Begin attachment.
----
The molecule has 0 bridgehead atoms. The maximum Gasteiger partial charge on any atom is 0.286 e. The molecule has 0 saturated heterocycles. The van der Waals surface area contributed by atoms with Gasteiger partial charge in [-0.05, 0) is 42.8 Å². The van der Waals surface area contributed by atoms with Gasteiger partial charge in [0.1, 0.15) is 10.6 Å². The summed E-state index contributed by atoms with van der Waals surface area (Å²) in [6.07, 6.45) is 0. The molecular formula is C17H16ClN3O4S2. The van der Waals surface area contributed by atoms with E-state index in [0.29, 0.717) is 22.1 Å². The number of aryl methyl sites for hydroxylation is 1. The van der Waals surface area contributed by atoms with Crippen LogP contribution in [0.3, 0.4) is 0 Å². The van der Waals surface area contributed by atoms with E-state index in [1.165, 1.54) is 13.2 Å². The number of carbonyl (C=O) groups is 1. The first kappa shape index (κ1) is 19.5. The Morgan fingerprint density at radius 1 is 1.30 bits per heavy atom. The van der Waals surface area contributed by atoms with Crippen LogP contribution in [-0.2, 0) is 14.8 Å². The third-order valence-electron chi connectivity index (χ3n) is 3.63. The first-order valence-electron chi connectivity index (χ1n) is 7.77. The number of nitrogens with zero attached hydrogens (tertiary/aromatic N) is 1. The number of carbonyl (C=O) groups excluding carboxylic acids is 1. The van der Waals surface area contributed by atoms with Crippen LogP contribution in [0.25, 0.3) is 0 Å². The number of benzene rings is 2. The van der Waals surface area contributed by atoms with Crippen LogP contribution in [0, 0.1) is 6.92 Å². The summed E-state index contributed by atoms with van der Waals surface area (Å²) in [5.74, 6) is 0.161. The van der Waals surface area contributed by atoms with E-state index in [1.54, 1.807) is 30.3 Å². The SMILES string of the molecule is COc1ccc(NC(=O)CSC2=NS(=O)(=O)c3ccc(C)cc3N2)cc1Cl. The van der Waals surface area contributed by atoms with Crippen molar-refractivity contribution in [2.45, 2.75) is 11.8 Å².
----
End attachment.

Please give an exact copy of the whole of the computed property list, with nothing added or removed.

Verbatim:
The molecule has 0 bridgehead atoms. The maximum Gasteiger partial charge on any atom is 0.286 e. The molecule has 0 saturated heterocycles. The van der Waals surface area contributed by atoms with Gasteiger partial charge in [-0.05, 0) is 42.8 Å². The van der Waals surface area contributed by atoms with Gasteiger partial charge in [0.1, 0.15) is 10.6 Å². The summed E-state index contributed by atoms with van der Waals surface area (Å²) in [6.07, 6.45) is 0. The molecular formula is C17H16ClN3O4S2. The van der Waals surface area contributed by atoms with E-state index in [0.29, 0.717) is 22.1 Å². The number of aryl methyl sites for hydroxylation is 1. The van der Waals surface area contributed by atoms with Crippen LogP contribution in [0.3, 0.4) is 0 Å². The van der Waals surface area contributed by atoms with E-state index in [1.165, 1.54) is 13.2 Å². The number of carbonyl (C=O) groups is 1. The first kappa shape index (κ1) is 19.5. The Morgan fingerprint density at radius 1 is 1.30 bits per heavy atom. The van der Waals surface area contributed by atoms with Crippen LogP contribution in [-0.2, 0) is 14.8 Å². The third-order valence-electron chi connectivity index (χ3n) is 3.63. The first-order valence-electron chi connectivity index (χ1n) is 7.77. The number of nitrogens with zero attached hydrogens (tertiary/aromatic N) is 1. The number of carbonyl (C=O) groups excluding carboxylic acids is 1. The van der Waals surface area contributed by atoms with Crippen LogP contribution in [0.25, 0.3) is 0 Å². The number of benzene rings is 2. The van der Waals surface area contributed by atoms with Crippen LogP contribution in [0, 0.1) is 6.92 Å². The summed E-state index contributed by atoms with van der Waals surface area (Å²) in [5.74, 6) is 0.161. The van der Waals surface area contributed by atoms with E-state index in [1.54, 1.807) is 30.3 Å². The SMILES string of the molecule is COc1ccc(NC(=O)CSC2=NS(=O)(=O)c3ccc(C)cc3N2)cc1Cl. The van der Waals surface area contributed by atoms with Crippen molar-refractivity contribution in [2.45, 2.75) is 11.8 Å².